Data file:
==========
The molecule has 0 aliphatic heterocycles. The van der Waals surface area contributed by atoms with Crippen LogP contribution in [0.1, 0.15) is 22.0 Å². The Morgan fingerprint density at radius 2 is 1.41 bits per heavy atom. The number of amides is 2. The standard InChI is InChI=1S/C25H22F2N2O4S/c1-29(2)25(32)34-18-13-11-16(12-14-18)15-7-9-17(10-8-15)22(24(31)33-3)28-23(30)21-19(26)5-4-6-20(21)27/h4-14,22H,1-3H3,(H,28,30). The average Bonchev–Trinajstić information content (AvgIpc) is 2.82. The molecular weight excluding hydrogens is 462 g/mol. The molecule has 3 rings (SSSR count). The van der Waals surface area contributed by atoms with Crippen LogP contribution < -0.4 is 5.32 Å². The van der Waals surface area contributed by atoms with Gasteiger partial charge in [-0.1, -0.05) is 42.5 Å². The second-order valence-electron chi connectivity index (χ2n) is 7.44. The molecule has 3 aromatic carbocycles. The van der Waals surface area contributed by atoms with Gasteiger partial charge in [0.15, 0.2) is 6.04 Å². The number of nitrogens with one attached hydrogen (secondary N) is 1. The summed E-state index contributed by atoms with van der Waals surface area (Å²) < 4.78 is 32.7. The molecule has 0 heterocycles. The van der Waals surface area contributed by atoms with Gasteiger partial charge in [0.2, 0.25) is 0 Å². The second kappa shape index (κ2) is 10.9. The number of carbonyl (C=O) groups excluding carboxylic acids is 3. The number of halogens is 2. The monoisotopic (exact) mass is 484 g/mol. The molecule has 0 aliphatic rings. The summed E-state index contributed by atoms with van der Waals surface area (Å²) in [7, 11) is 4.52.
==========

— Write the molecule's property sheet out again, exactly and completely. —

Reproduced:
The molecule has 0 aliphatic heterocycles. The van der Waals surface area contributed by atoms with Crippen LogP contribution in [0.1, 0.15) is 22.0 Å². The Morgan fingerprint density at radius 2 is 1.41 bits per heavy atom. The number of amides is 2. The standard InChI is InChI=1S/C25H22F2N2O4S/c1-29(2)25(32)34-18-13-11-16(12-14-18)15-7-9-17(10-8-15)22(24(31)33-3)28-23(30)21-19(26)5-4-6-20(21)27/h4-14,22H,1-3H3,(H,28,30). The average Bonchev–Trinajstić information content (AvgIpc) is 2.82. The molecular weight excluding hydrogens is 462 g/mol. The molecule has 3 rings (SSSR count). The van der Waals surface area contributed by atoms with Crippen LogP contribution < -0.4 is 5.32 Å². The van der Waals surface area contributed by atoms with Gasteiger partial charge in [-0.1, -0.05) is 42.5 Å². The second-order valence-electron chi connectivity index (χ2n) is 7.44. The molecule has 3 aromatic carbocycles. The van der Waals surface area contributed by atoms with Gasteiger partial charge in [0.15, 0.2) is 6.04 Å². The number of nitrogens with one attached hydrogen (secondary N) is 1. The summed E-state index contributed by atoms with van der Waals surface area (Å²) < 4.78 is 32.7. The molecule has 0 heterocycles. The van der Waals surface area contributed by atoms with Gasteiger partial charge in [0.2, 0.25) is 0 Å². The second kappa shape index (κ2) is 10.9. The number of carbonyl (C=O) groups excluding carboxylic acids is 3. The number of halogens is 2. The monoisotopic (exact) mass is 484 g/mol. The molecule has 0 aliphatic rings. The summed E-state index contributed by atoms with van der Waals surface area (Å²) in [7, 11) is 4.52.